Worcester County Commissioner Josh Nordstrom cuts the ribbon at a small ceremony in June for the groundbreaking of Talkie Communications’ broadband project in Pocomoke City. With the commissioners agreeing to spend the first chunk of American Relief Protection Act (ARPA) on broadband and fire departments, a company like Talkie could receive some of that of funding.

The Worcester County Commissioners voted 6-1 on Tuesday to use about about $4.5 million in American Rescue Plan Act (ARPA) federal funds to address broadband and fire company needs.

They will decide at a later date how to divide funding between the two.

A little over $10 million was designated to Worcester County through ARPA. The county received about half of it in June and will receive the other half one year from now.

All of the money must be spent by the end of 2024.

According to a memo from incoming Chief Administrative Officer Weston Young, the county can only use the money for projects related to the covid-19 situation, such as recovering from a reduction in services because of revenue problems, as well as investments in infrastructure, including broadband.

 The county must file periodic reports and coordinate with state and federal contacts on expenditures, similar that were in place for funding provided through the 2020 CARES Act.

“We have currently fully expended all CARES funding,” Young’s memo read. “I believe it is prudent to discuss how we intend to allocate the first half of the ARPA funding.”

Project requests included deal with water and sewer, broadband, health department, fire department, county jail and an online permitting technology.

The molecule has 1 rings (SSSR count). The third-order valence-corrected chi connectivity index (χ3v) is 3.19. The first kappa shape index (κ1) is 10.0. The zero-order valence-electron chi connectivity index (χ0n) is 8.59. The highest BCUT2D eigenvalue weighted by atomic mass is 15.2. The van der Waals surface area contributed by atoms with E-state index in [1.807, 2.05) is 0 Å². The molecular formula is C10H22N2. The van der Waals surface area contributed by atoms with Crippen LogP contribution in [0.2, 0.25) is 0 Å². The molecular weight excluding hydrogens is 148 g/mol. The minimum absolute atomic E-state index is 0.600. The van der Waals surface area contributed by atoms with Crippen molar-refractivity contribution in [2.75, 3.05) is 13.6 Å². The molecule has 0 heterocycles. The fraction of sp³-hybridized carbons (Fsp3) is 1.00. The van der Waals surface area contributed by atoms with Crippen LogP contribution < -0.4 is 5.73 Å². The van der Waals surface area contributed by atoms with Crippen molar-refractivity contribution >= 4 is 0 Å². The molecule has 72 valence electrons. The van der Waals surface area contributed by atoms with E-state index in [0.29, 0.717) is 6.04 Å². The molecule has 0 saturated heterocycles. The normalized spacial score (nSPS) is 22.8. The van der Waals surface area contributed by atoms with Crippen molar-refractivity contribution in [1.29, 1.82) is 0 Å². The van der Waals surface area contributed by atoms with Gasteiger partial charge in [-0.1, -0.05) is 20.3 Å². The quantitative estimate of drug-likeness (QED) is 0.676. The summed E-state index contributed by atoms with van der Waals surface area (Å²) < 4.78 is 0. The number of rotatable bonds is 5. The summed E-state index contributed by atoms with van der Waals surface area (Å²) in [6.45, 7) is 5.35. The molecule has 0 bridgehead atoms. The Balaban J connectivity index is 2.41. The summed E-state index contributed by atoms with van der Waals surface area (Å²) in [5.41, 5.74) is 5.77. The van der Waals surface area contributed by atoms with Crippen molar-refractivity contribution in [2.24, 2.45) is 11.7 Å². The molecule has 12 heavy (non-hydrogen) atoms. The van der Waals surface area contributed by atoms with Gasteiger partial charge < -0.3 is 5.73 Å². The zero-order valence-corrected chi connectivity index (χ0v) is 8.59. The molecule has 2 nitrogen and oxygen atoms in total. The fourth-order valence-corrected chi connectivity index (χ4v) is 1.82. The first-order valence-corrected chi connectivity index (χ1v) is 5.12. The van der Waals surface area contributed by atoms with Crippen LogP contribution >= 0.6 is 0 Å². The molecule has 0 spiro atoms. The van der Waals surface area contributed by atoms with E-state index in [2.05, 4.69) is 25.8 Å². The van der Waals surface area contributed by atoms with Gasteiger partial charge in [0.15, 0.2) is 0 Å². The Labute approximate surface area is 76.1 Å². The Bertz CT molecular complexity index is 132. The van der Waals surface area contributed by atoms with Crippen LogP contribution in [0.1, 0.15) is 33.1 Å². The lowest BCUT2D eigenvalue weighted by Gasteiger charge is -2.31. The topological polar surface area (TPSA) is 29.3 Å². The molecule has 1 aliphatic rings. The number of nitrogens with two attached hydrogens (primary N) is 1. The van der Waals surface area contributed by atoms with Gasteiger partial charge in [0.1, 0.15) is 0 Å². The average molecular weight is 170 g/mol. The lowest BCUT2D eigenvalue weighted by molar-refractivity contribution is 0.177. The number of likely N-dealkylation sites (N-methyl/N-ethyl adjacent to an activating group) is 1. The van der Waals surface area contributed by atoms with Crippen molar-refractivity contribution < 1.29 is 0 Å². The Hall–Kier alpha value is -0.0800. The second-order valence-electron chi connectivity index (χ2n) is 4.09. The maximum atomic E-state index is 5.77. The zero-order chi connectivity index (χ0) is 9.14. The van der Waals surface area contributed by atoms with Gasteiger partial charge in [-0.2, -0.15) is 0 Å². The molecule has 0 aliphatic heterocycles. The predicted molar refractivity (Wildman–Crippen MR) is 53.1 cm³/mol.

Commissioner Josh Nordstrom said that he spoke with the chief administrative officer in Caroline County, which went through a similar process with deciding on broadband providers.

“They took an interesting approach to it that I think we may want to use as a template, Nordstrom said. “Instead of giving a bunch of money … to specific companies to put it in the infrastructure, they’ve incentivized them per mile or per foot of broadband fiber they put in.”

Nordstrom pointed out the strategy enabled them to bring even Comcast to the table, which in Worcester County he said has felt like an impossibility.

“It means we’re paying for work that’s already been completed instead of just giving money to a company.”

Commissioner Chip Bertino said that the ARPA funding is a special opportunity that does not come along in county government often before making a motion that the commissioners use the funding to address broadband and the fire companies as well.

“As a body, we would determine how that would be allocated,” Bertino said.

Commissioner Ted Elder agreed that broadband funding would profit most people in the county.

Commissioner Jim Bunting stressed how imperative it was to get these projects funded.“We’ve been pushing this down the road for years,” Bunting said. “I think this is the most important thing we’re doing.”

This story appears in the print version of Ocean City Today on July 9, 2021.

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